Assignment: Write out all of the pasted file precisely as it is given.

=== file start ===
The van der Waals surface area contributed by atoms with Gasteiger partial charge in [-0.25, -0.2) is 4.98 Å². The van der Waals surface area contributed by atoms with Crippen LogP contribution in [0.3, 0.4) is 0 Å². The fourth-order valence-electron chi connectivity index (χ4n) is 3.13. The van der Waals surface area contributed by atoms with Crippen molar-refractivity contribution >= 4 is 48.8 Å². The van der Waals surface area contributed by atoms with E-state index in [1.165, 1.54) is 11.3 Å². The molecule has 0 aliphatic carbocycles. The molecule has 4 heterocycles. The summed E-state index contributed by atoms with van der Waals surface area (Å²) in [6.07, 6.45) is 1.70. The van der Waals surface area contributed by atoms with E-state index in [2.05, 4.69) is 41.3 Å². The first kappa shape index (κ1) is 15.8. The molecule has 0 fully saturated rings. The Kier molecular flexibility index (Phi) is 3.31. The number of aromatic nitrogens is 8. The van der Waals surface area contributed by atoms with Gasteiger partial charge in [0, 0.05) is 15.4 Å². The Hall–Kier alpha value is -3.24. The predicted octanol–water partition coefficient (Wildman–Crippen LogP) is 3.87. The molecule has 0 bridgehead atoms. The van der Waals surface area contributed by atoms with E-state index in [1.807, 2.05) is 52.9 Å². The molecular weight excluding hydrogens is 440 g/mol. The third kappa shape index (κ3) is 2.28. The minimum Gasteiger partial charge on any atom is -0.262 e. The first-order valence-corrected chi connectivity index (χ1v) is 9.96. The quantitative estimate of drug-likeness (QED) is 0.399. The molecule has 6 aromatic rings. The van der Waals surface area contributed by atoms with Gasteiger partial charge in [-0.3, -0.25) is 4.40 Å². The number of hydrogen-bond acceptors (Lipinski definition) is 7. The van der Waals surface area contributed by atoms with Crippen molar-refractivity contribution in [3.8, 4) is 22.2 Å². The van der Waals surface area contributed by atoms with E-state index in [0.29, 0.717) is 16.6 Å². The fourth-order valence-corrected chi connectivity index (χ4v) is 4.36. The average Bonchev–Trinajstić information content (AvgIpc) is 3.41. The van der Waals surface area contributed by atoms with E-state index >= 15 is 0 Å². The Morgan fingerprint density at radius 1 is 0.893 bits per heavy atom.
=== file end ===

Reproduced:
The van der Waals surface area contributed by atoms with Gasteiger partial charge in [-0.25, -0.2) is 4.98 Å². The van der Waals surface area contributed by atoms with Crippen LogP contribution in [0.3, 0.4) is 0 Å². The fourth-order valence-electron chi connectivity index (χ4n) is 3.13. The van der Waals surface area contributed by atoms with Crippen molar-refractivity contribution >= 4 is 48.8 Å². The van der Waals surface area contributed by atoms with E-state index in [1.165, 1.54) is 11.3 Å². The molecule has 0 aliphatic carbocycles. The molecule has 4 heterocycles. The summed E-state index contributed by atoms with van der Waals surface area (Å²) in [6.07, 6.45) is 1.70. The van der Waals surface area contributed by atoms with E-state index in [2.05, 4.69) is 41.3 Å². The first kappa shape index (κ1) is 15.8. The molecule has 0 fully saturated rings. The Kier molecular flexibility index (Phi) is 3.31. The number of aromatic nitrogens is 8. The van der Waals surface area contributed by atoms with Gasteiger partial charge in [0, 0.05) is 15.4 Å². The Hall–Kier alpha value is -3.24. The predicted octanol–water partition coefficient (Wildman–Crippen LogP) is 3.87. The molecule has 0 bridgehead atoms. The van der Waals surface area contributed by atoms with E-state index in [1.807, 2.05) is 52.9 Å². The molecular weight excluding hydrogens is 440 g/mol. The third kappa shape index (κ3) is 2.28. The minimum Gasteiger partial charge on any atom is -0.262 e. The first-order valence-corrected chi connectivity index (χ1v) is 9.96. The quantitative estimate of drug-likeness (QED) is 0.399. The molecule has 6 aromatic rings. The van der Waals surface area contributed by atoms with Gasteiger partial charge in [-0.3, -0.25) is 4.40 Å². The number of hydrogen-bond acceptors (Lipinski definition) is 7. The van der Waals surface area contributed by atoms with Crippen molar-refractivity contribution in [3.8, 4) is 22.2 Å². The van der Waals surface area contributed by atoms with E-state index in [0.29, 0.717) is 16.6 Å². The fourth-order valence-corrected chi connectivity index (χ4v) is 4.36. The average Bonchev–Trinajstić information content (AvgIpc) is 3.41. The van der Waals surface area contributed by atoms with E-state index >= 15 is 0 Å². The Morgan fingerprint density at radius 1 is 0.893 bits per heavy atom.